North Hill Dude March 03, 2013 at 10:48 PM
Wow, Spoken like one who works for the government!
Mac Hall March 05, 2013 at 02:55 PM
Hi North Hill Dude Thanks for reading my comment. No I have never worked for the US Government directly nor any union for that matter. My working years were in manufacturing and I did have dealings with the Department of Defense and have been on Navy frigates ... so I have seen first hand some of the waste. My concerns are as a fiscal conservative and taxpayer ... why does America need 65 military boards and commissions ? The Army says on its Web site that it has 5,000 musicians, describing itself as “the largest and oldest employer of musicians in the country.” Another unusual aspect of the bands is that those representing the Army, Navy and Air Force military academies are not cadets attending the institutions. Rather, they are professional musicians enlisted in the services and assigned to those academy bands. In addition, there are 28 other regular Army bands in this country and abroad, 18 Army Reserve bands and 53 Army National Guard bands. Beyond that, almost every regular Army band has “music performance teams” (or MPTs) that can be “employed separately from the band headquarters in support of specific musical missions,” according to the manual. Every dollar that is spent on military bands is a dollar that could have gone to training helicopter pilots ... something that the sequester has resulted in being cut. I call 'em as I see 'em ... Representative McCollum is right. Mac Hall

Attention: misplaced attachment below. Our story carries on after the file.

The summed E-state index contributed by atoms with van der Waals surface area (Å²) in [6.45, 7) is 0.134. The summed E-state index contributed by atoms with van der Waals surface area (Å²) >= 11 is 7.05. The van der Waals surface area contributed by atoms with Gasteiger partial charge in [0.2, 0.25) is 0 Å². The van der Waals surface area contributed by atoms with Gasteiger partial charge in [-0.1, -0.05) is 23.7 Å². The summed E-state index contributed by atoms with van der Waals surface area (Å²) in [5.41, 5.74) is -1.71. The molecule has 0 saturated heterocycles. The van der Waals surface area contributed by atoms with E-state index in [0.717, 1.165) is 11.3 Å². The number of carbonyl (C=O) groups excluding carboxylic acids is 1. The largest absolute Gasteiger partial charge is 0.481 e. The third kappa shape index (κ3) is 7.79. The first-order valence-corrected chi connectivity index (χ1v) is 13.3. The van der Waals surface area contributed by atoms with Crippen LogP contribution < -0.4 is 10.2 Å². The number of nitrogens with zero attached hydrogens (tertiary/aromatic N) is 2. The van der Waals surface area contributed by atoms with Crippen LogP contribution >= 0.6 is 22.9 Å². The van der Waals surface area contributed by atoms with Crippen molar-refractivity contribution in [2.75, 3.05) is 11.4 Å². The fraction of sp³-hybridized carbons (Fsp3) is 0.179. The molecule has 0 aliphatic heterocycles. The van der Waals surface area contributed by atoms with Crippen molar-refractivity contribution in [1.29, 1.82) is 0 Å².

Roy Roscoe October 19, 2013 at 08:35 AM
So what I think Mac is saying is he thinks Betty has some good ideas for trimming spending but she is hopelessly ineffectual at accomplishing anything. Is that correct Mac?